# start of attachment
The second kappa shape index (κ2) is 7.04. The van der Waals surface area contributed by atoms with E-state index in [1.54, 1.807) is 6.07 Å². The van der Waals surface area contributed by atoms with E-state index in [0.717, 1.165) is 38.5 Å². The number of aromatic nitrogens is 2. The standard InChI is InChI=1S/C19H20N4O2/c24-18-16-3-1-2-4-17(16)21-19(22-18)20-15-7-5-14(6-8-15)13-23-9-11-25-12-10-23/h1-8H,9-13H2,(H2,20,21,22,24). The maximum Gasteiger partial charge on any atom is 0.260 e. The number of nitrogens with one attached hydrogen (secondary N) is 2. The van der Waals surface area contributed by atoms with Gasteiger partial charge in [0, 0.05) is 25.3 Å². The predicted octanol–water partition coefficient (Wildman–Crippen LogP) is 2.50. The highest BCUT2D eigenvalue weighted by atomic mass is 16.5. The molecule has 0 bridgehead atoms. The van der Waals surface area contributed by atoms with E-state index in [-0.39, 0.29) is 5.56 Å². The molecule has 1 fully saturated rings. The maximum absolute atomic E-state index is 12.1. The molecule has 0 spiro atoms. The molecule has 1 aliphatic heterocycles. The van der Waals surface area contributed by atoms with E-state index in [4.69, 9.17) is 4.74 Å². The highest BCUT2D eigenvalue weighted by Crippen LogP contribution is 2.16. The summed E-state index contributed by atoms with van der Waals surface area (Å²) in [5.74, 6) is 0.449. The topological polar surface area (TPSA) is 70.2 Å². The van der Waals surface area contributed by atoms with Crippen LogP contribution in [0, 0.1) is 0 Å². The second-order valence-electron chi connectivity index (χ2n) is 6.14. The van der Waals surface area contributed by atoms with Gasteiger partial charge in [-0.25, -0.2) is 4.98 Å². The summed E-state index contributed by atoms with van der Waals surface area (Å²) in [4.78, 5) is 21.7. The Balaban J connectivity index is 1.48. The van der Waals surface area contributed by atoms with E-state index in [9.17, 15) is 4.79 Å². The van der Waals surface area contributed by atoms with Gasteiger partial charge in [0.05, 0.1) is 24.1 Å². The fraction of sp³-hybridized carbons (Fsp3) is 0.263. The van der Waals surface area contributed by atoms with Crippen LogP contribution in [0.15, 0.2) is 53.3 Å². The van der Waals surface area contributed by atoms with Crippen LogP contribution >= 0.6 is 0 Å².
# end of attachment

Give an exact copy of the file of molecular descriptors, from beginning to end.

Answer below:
The second kappa shape index (κ2) is 7.04. The van der Waals surface area contributed by atoms with E-state index in [1.54, 1.807) is 6.07 Å². The van der Waals surface area contributed by atoms with E-state index in [0.717, 1.165) is 38.5 Å². The number of aromatic nitrogens is 2. The standard InChI is InChI=1S/C19H20N4O2/c24-18-16-3-1-2-4-17(16)21-19(22-18)20-15-7-5-14(6-8-15)13-23-9-11-25-12-10-23/h1-8H,9-13H2,(H2,20,21,22,24). The maximum Gasteiger partial charge on any atom is 0.260 e. The number of nitrogens with one attached hydrogen (secondary N) is 2. The van der Waals surface area contributed by atoms with Gasteiger partial charge in [0, 0.05) is 25.3 Å². The predicted octanol–water partition coefficient (Wildman–Crippen LogP) is 2.50. The highest BCUT2D eigenvalue weighted by atomic mass is 16.5. The molecule has 0 bridgehead atoms. The van der Waals surface area contributed by atoms with E-state index in [-0.39, 0.29) is 5.56 Å². The molecule has 1 fully saturated rings. The maximum absolute atomic E-state index is 12.1. The molecule has 0 spiro atoms. The molecule has 1 aliphatic heterocycles. The van der Waals surface area contributed by atoms with E-state index in [4.69, 9.17) is 4.74 Å². The highest BCUT2D eigenvalue weighted by Crippen LogP contribution is 2.16. The summed E-state index contributed by atoms with van der Waals surface area (Å²) in [5.74, 6) is 0.449. The topological polar surface area (TPSA) is 70.2 Å². The van der Waals surface area contributed by atoms with Crippen LogP contribution in [0, 0.1) is 0 Å². The second-order valence-electron chi connectivity index (χ2n) is 6.14. The van der Waals surface area contributed by atoms with Gasteiger partial charge in [-0.25, -0.2) is 4.98 Å². The summed E-state index contributed by atoms with van der Waals surface area (Å²) in [4.78, 5) is 21.7. The Balaban J connectivity index is 1.48. The van der Waals surface area contributed by atoms with E-state index in [9.17, 15) is 4.79 Å². The van der Waals surface area contributed by atoms with Gasteiger partial charge in [0.05, 0.1) is 24.1 Å². The fraction of sp³-hybridized carbons (Fsp3) is 0.263. The van der Waals surface area contributed by atoms with Crippen LogP contribution in [0.15, 0.2) is 53.3 Å². The van der Waals surface area contributed by atoms with Crippen LogP contribution >= 0.6 is 0 Å².